Primitive warfare is estimated to have accounted for 15
Ten Years' War
The Ten Years' War known as the Great War and the War of'68, was part of Cuba's fight for independence from Spain. The uprising was led by other wealthy natives. On October 10, 1868 sugar mill owner Carlos Manuel de Céspedes and his followers proclaimed independence, beginning the conflict; this was the first of three liberation wars that Cuba fought against Spain, the other two being the Little War and the Cuban War of Independence. The final three months of the last conflict escalated with United States involvement, leading to the Spanish–American War. Fodases and business owners demanded fundamental social and economic reforms from Spain, which ruled the colony. Lax enforcement of the slave trade ban had resulted in a dramatic increase in imports of Africans, estimated at 90,000 slaves from 1856 to 1860; this occurred despite a strong abolitionist movement on the island, rising costs among the slave-holding planters in the east. New technologies and farming techniques made large numbers of slaves unnecessary and prohibitively expensive.
In the economic crisis of 1857 many businesses failed, including many sugar plantations and sugar refineries. The abolitionist cause gained strength, favoring a gradual emancipation of slaves with financial compensation from Spain for slaveholders. Additionally, some planters preferred hiring Chinese immigrants as indentured workers and in anticipation of ending slavery. Before the 1870s, more than 125,000 were recruited to Cuba. In May 1865, Cuban creole elites placed four demands upon the Spanish Parliament: tariff reform, Cuban representation in Parliament, judicial equality with Spaniards, full enforcement of the slave trade ban; the Spanish Parliament at the time was changing. The power of military tribunals was increased. Additionally, all political opposition and the press were silenced. Dissatisfaction in Cuba spread on a massive scale as the mechanisms to express it were restricted; this discontent was felt by the powerful planters and hacienda owners in Eastern Cuba. The failure of the latest efforts by the reformist movements, the demise of the "Information Board," and another economic crisis in 1866/67 heightened social tensions on the island.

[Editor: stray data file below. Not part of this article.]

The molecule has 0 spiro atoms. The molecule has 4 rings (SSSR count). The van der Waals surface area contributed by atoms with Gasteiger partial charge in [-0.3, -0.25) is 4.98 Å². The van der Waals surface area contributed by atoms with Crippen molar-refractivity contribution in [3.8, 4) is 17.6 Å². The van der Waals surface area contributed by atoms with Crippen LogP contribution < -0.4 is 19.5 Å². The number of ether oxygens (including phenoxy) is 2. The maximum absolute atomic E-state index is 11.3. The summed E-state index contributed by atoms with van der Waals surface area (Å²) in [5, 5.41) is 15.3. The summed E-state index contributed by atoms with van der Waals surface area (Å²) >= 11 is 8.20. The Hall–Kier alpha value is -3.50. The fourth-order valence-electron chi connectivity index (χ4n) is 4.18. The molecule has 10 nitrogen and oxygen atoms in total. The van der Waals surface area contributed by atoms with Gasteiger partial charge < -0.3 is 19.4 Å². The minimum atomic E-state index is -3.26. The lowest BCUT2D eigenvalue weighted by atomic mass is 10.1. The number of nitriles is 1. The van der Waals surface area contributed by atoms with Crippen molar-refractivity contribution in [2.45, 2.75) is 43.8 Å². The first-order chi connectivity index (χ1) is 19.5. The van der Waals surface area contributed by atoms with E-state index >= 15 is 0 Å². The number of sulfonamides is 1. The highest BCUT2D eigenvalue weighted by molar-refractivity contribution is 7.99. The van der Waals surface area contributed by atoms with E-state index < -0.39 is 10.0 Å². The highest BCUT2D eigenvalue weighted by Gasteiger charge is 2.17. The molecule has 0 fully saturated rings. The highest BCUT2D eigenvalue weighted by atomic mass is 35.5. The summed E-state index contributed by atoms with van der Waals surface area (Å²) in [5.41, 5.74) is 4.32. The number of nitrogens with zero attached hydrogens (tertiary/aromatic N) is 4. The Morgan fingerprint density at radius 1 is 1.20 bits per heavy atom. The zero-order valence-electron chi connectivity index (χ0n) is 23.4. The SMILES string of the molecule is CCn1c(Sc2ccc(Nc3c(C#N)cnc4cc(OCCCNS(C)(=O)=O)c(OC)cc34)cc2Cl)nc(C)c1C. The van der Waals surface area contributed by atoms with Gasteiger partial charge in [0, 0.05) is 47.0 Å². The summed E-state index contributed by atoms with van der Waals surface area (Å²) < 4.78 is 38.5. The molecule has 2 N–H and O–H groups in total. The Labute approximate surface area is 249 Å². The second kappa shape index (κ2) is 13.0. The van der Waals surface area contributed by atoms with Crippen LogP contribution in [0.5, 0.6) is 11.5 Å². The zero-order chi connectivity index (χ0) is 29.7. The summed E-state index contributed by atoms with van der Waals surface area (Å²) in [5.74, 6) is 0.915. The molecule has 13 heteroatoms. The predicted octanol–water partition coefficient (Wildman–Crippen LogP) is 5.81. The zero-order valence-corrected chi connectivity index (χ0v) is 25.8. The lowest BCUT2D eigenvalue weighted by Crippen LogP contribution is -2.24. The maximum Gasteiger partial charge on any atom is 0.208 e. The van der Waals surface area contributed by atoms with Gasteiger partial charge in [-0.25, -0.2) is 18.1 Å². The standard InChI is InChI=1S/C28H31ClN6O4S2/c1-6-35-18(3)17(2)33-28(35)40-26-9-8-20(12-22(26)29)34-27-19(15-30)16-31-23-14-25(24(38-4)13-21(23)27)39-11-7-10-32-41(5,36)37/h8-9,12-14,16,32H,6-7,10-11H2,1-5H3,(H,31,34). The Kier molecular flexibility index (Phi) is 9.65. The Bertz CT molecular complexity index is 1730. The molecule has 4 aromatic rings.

The colonial administration continued to make huge profits which were not re-invested in the island for the benefit of its residents. It funded military expenditures, colonial government's expenses, sent some money to the Spanish colony of Fernando Po; the Spaniards, representing 8% of the island's population, were appropriating over 90% of the island’s wealth. In addition, the Cuban-born population still had no political rights and no representation in Parliament. Objections to these conditions sparked the first serious independence movement in the eastern part of the island. In July 1867, the "Revolutionary Committee of Bayamo" was founded under the leadership of Cuba’s wealthiest plantation owner, Francisco Vicente Aguilera; the conspiracy spread to Oriente’s larger towns, most of all Manzanillo, where Carlos Manuel de Céspedes became the main protagonist of the uprising in 1868. From Bayamo, Céspedes owned an estate and sugar mill known as La Demajagua; the Spanish, aware of Céspedes’ anti-colonial intransigence, tried to force him into submission by imprisoning his son Oscar.
Céspedes refused to negotiate and Oscar was executed. Cespedes and his followers had planned the uprising to begin October 14, but it had to be moved up four days earlier, because the Spaniards had discovered their plan of revolt. In the early morning of October 10, Céspedes issued the cry of independence, the "10th of October Manifesto" at La Demajagua, which signaled the start of an all-out military uprising against Spanish rule in Cuba. Cespedes asked them to join the struggle, but many questioned Céspedes's plans for manumission. S. annexation of Cuba. October 10 is now commemorated in Cuba as a national holiday under the name Grito de Yara. During the first few days, the uprising failed: Céspedes intended to occupy the nearby town of Yara on October 11. In spite of this initial setback, the uprising of Yara was supported in various regions of the Oriente province, the independence movement continued to spread throughout the eastern region of Cuba. On October 13, the rebels took eight towns in the province that favored the insurgency and acquisition of arms.
By October's end, the insurrection had enlisted some 12,000 volunteers. That same month, Máximo Gómez taught the Cuban forces what would be their most lethal tactic: the machete charge, he was a former cavalry officer for the Spanish Army in the Dominican Republic. Forces were taught to combine use of firearms with machetes, for a double attack against the Spanish; when the Spaniards formed a square, they were vulnerable to rifle fire from infantry under cover, pistol and carbine fire from charging cavalry. In the event, as with the Haitian Revolution, the European forces suffered the most fatalities due to yellow fever because the Spanish-born troops had no acquired immunity to this endemic tropical disease of the island. Carlos Manuel de Céspedes called on men of all races to join the fight for freedom, he raised the new flag of an independent Cuba, rang the bell of the mill to celebrate his proclamation from the steps of t